4. Buy plate ribs instead. This is where short ribs come from (pictured above) and they have a ton of meat with minimal bone because they're much lower on the ribcage than back ribs. Most short ribs sold in stores are the really small 2" shorties like you see above but you can order them cut much longer, up to over 6". They're much more per pound than back ribs but you're paying for mostly meat instead of mostly bone.
    4 is obviously the easiest and plate ribs are delicious and meaty. The best chilis and beef stews are made from braised plate ribs.
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  5. Fell

    Fell Guild Admin Staff Member

    Awesome tips and I love beef ribs. sounds like 3 or 4 will work for me,
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  6. HittingSmoke

    HittingSmoke AoA Emeritus

    If you've never tried it, braise short ribs in tomato sauce and herbs for a stew or chili. Coat them lightly in flour, sear in hot oil on all sides, then put them in a dutch oven barely covered in tomato sauce and herbs for around three hours or so. Let them chill overnight in the fridge then cut the meat off the bones. You can also take this opportunity to remove any excess fat if you have hangups about that. The meat should still feel pretty tough. Use the sauce they cooked in as a base for a chili or stew and add back in the meat. This will kick the shit out of any stew or chili made with "Beef stew meat" you buy in the grocery store consisting of the cheapest garbage at the bottom of the cow.
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  7. HittingSmoke

    HittingSmoke AoA Emeritus

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  8. HittingSmoke

    HittingSmoke AoA Emeritus

    Been on a bit of a cooking binge lately. I was so into eating this that I didn't get a photo. This is the wife's not-so-well-lit picture.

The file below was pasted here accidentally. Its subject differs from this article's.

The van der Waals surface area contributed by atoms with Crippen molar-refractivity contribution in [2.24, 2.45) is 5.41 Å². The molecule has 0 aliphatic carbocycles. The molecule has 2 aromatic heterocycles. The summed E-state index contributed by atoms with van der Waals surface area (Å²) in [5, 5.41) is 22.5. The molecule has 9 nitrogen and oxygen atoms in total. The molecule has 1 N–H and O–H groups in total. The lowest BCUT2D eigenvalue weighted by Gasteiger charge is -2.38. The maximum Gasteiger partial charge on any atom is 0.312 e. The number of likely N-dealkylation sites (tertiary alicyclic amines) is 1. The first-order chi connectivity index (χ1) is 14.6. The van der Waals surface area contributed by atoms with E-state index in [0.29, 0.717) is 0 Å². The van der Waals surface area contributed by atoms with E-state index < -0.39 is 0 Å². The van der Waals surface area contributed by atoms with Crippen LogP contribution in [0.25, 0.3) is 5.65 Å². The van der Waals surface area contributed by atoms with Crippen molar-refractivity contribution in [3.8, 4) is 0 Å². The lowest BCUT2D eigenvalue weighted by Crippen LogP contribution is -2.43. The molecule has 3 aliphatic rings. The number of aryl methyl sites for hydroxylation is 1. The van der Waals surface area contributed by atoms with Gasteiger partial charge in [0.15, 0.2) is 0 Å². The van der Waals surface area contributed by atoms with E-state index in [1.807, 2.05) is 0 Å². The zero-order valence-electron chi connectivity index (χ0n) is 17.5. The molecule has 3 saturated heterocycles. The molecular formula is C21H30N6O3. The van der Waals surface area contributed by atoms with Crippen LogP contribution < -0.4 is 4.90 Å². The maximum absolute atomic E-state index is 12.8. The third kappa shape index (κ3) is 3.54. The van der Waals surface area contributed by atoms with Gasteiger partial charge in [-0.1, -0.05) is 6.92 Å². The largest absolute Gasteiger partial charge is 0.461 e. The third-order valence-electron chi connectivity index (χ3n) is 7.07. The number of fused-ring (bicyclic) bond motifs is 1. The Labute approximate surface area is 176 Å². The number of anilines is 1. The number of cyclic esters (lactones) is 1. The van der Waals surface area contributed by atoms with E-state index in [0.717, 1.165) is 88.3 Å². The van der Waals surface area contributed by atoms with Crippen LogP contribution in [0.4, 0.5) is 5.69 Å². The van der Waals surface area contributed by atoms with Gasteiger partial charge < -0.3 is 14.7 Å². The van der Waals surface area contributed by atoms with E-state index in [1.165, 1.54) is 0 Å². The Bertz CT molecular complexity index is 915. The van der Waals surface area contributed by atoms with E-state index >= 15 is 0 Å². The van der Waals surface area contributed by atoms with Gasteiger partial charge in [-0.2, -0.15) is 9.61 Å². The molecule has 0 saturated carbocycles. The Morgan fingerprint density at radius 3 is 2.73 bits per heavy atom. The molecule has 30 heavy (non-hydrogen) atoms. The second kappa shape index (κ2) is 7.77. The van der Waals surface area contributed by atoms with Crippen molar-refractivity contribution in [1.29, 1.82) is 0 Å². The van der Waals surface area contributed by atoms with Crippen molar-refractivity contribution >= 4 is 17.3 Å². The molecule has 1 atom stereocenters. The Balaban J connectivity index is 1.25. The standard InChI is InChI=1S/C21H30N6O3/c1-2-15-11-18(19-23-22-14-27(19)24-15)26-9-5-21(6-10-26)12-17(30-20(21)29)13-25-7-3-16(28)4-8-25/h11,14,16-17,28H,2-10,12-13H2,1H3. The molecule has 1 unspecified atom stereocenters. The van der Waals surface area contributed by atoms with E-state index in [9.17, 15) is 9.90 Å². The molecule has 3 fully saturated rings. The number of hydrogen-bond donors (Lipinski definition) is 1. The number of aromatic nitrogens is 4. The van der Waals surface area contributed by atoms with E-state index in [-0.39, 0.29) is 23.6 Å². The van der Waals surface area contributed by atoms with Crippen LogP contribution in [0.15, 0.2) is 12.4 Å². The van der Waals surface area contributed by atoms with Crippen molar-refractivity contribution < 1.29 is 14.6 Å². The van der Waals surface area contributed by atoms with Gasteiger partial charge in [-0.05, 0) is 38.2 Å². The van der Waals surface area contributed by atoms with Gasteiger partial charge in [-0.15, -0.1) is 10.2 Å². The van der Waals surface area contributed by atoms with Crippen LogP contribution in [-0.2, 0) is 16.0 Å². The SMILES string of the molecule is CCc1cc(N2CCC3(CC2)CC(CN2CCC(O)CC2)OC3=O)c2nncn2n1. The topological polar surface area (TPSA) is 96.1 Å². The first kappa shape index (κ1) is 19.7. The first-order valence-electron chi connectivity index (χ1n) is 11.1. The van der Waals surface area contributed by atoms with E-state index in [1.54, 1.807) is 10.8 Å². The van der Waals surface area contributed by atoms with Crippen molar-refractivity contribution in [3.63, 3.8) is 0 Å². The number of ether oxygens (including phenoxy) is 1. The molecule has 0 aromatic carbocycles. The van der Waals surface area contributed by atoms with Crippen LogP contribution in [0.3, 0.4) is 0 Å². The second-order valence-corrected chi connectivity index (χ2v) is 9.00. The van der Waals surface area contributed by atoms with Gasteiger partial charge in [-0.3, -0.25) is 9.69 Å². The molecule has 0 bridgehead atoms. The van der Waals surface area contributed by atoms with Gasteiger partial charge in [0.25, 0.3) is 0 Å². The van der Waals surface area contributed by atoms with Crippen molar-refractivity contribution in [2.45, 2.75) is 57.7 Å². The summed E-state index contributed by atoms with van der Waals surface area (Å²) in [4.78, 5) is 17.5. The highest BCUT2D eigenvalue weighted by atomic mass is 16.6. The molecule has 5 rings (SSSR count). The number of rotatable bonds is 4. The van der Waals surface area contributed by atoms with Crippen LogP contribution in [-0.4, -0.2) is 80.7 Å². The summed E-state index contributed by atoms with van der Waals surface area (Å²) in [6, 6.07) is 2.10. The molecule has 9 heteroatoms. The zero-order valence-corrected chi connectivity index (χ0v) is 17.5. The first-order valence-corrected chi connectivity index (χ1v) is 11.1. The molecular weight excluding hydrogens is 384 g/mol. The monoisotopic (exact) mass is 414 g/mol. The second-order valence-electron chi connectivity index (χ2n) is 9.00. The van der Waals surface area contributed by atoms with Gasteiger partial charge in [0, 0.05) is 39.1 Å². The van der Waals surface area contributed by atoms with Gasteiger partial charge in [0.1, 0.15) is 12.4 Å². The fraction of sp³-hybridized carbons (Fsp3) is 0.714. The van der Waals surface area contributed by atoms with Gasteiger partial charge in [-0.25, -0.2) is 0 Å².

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    Halibut, lightly seasoned and pan seared. Steelhead, panko lemon pepper seasoned and pan seared. Broccolini and asparagus. I also did smoked salmon but it didn't turn out fantastically. It was way too lean.

    That halibut was amazing.
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  9. Fell

    Fell Guild Admin Staff Member

    I need to clear more time for cooking, that's awesome!
  10. HittingSmoke

    HittingSmoke AoA Emeritus

    I got super lucky. Was at a market and there was halibut for only $19/lb. It's usually $25+ so I was suspicious of the freshness. Took a risk on it and it turned out to be very fresh.
  11. Fell

    Fell Guild Admin Staff Member

    I'm in Sacramento, too far from the ocean or any major rivers to feel unduly confident in the available seafood. We have one supposedly great fish market in the area (I spent 15 years in San Fran, so my seafood standards tend to run high) but it's in a somewhat inconvenient spot and I haven't tried it yet. Inspiration...
  12. HittingSmoke

    HittingSmoke AoA Emeritus

    Having higher standards for your fresh fish just means you know the difference. That puts you ahead of 99% of people in seafood knowledge. Most people I've met who say they don't like seafood associate seafood with the smell of old fish.

    I've never done it, but I hear there are websites that ship very fresh frozen fish (no that's not an oxymoron) packed in dry ice. If you can't get good fish at a local market, that's toyo best bet.
  13. Fell

    Fell Guild Admin Staff Member

    I’ve bought smoked fish mail order, not fresh. Might have to try sometime. There was a time where barbecue to me was buying about 2 lbs of fresh tuna or salmon or both and slicing off nice sashimi pieces with a cold lager. That’s how much I trusted my old fishmonger. Life’s too short for bad seafood haha